Strengthening Health Systems in Zambia
- Zambia's health system requires strengthening.
- Abt led a USAID-funded project called ZISSP.
- ZISSP provided 9,700 clinical mentoring sessions and protected more than 2.5 million structures against malaria.
Zambia’s economy has grown in recent years, although approximately two-thirds of the country lives in poverty. Improving and expanding health services to all requires strengthening the country’s health systems.
Building on long-time work in Zambia, Abt Associates led a USAID-funded project called the Zambia Integrated Systems Strengthening Program. ZISSP ran from 2010 to 2014, funded by USAID.
ZISSP addressed human resource constraints by helping to develop better strategies, tools, guidelines, and systems. The project worked closely with the Zambian Ministry of Health and the Ministry of Community Development Mother and Child Health at the national, provincial, and district levels.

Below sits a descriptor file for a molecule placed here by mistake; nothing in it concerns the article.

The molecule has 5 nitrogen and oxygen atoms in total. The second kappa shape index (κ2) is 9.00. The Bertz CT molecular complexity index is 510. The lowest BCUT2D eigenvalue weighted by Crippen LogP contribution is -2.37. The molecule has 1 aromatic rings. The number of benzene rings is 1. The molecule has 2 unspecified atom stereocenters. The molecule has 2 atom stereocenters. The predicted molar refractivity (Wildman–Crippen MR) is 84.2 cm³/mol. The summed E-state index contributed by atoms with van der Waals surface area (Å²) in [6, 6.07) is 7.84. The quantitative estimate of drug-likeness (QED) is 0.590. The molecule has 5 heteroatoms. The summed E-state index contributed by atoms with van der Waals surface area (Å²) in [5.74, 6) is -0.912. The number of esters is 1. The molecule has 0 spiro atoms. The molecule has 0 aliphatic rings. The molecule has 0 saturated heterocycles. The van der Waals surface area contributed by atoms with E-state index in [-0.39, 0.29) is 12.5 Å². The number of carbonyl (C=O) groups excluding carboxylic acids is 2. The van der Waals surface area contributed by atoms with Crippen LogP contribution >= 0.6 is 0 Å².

ZISSP’s support to the National Malaria Control Center helped coordinate, expand, and oversee nationwide indoor residual spraying and other malaria interventions. ZISSP also placed staff ‒ clinical care specialists, management specialists, and community health coordinators ‒ in 10 provincial health offices to expand health services to more Zambians.
ZISSP exceeded quantitative targets in most implementation areas:
- Increased numbers of health workers were trained in infant and young child feeding, integrated management of childhood illness, emergency obstetric and neonatal care, and other critical areas;
- Strengthened linkages between community volunteers and health centers expanded community-level programs for mothers and children;
- Quality Improvement committees at health facilities improved health outcomes and conducted more than 9,700 clinical mentoring sessions were with healthcare workers;
- The health sector’s national planning guidelines were revised, Data Quality Audit Guidelines developed, and Zambia Management and Leadership Academy created;
- More than 2.5 million structures were protected against malaria;
- Safe Motherhood Action Groups were scaled up and communities participated in an annual health planning process; and
- 18 grantee organizations increased community involvement in health.